$106,000 for coffee? Let's Talk Compounding
It can be hard to convince those who are reluctant to save to have the discipline to regularly contribute to an investment portfolio. Explaining the benefits of compounding and the potential benefits of delayed gratification to this same group of low savers is even more difficult.
Many people enjoy drinking coffee. Today, coffee is not your basic black with sugar but with the help of Starbucks and local coffee shops a premium cup of java is the norm. These cups of fancy coffee can cost upward of $5 or more. Meanwhile, a standard cup of home-brewed coffee costs about 10 cents.
How Much Is That Special Brew Really Worth?
The next time you are considering making a drive to the coffee shop, try to think about the possibilities if you were to save that money and buy a lower-priced version or try to limit your coffee shop days to two or three days a week. As you can see in the graphic below, that special cup of coffee really adds up over time.
By pocketing the $3.50 for coffee each day and investing it instead in a low-cost, diversified Roth IRA, you’d have an estimated $106,000 after 30 years. I don’t think anyone would pay $106,000 for coffee!
A Few Bucks Here, A Few Bucks There Can Pay Big Later
The bottom line is, small changes in financial behavior can have big consequences over time. Increasing your annual retirement savings contributions by as little as 1 percentage point can have a huge impact.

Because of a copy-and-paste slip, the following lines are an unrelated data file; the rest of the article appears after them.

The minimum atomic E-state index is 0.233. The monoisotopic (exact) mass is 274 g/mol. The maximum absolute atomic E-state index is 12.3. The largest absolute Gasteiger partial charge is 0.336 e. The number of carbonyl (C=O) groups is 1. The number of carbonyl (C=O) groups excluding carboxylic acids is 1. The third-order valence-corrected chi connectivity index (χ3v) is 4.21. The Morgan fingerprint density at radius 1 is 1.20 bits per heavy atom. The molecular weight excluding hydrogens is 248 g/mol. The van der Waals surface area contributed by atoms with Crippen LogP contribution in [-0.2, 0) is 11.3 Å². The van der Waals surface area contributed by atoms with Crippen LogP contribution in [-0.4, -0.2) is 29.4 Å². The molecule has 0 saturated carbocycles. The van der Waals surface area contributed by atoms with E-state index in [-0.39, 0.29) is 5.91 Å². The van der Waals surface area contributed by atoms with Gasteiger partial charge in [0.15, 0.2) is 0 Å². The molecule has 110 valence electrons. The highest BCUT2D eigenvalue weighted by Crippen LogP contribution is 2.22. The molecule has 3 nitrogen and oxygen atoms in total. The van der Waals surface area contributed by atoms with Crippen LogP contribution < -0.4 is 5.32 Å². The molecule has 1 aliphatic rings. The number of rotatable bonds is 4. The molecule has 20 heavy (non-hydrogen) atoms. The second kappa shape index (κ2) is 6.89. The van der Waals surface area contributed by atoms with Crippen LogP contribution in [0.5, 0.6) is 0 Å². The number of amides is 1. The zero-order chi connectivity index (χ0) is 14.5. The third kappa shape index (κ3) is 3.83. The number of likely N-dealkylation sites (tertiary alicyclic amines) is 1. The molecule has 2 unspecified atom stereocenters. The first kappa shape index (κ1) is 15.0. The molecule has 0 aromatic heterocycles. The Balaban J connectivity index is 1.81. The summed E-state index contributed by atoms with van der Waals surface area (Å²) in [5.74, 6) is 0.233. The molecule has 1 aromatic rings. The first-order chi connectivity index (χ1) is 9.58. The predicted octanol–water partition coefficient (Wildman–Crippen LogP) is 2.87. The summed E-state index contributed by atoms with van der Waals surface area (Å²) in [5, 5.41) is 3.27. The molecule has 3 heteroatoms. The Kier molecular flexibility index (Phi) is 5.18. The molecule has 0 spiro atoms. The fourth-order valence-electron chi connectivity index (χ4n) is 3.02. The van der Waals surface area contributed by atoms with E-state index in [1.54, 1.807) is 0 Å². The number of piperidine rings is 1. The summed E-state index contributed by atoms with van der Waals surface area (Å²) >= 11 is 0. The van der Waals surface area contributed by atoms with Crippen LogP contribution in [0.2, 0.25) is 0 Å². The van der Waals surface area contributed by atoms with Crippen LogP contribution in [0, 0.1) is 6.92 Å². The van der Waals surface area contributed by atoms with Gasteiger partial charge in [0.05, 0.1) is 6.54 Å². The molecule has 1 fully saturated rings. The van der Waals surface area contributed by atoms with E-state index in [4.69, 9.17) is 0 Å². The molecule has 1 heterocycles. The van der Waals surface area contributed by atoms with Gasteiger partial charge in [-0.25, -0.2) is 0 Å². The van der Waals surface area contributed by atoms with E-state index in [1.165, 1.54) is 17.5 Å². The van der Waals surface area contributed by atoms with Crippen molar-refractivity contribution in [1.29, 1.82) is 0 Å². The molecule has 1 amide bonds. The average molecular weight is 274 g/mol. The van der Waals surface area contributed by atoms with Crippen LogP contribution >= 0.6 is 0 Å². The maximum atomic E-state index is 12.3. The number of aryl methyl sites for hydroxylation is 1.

It’s smart decisions like these that can make the difference down the road, so you may buy that new car, take your entire family on vacation, or even retire a few years earlier than you had planned. And it’s not just about investing a little more early on. It’s also about not waiting until the last minute during the course of a year to invest.
Procrastinating Can Be Costly
A few years ago Vanguard looked into quantifying how high the procrastination penalty could be for an investor.* The research looked at investors who waited until the tax deadline to make their IRA contribution for the previous year. The result? Simply by waiting 16 months to make their annual contribution, clients could potentially lose $15,500 over 30 years.
“Compound interest is the eighth wonder of the world”
Albert Einstein said, “He who understands it, earns it … he who doesn’t … pays it.” The phenomenon of exponential growth as your returns build upon themselves over time is something deeply comforting to long-term investors.
Study after study has found that Americans aren’t saving enough for retirement. The median account balance among Vanguard retirement plan participants in 2015 was $26,405, which was down 11% from 2014.* I recommend a retirement goal of saving enough to be able to spend at a rate of 70% to 80% of pre-retirement annual income.
One way to encourage better financial habits is to continuously look at our spending through a compounding lens and to calculate how much our regular purchases may grow to over time. Time is the biggest advantage young investors have but staying focused on saving for something that’s decades away can be difficult.
Having simple, real-life examples may be just what you need to persuade yourself to make small changes now. Wouldn't you take home-brewed coffee over that $106,000 coffee any day.
*Stephen Weber and Maria Bruno, 2014. Are investors subjecting themselves to the “procrastination penalty”? Valley Forge, Pa.: The Vanguard Group.
*Vanguard, 2016. How America Saves 2016. Valley Forge, Pa.: The Vanguard Group.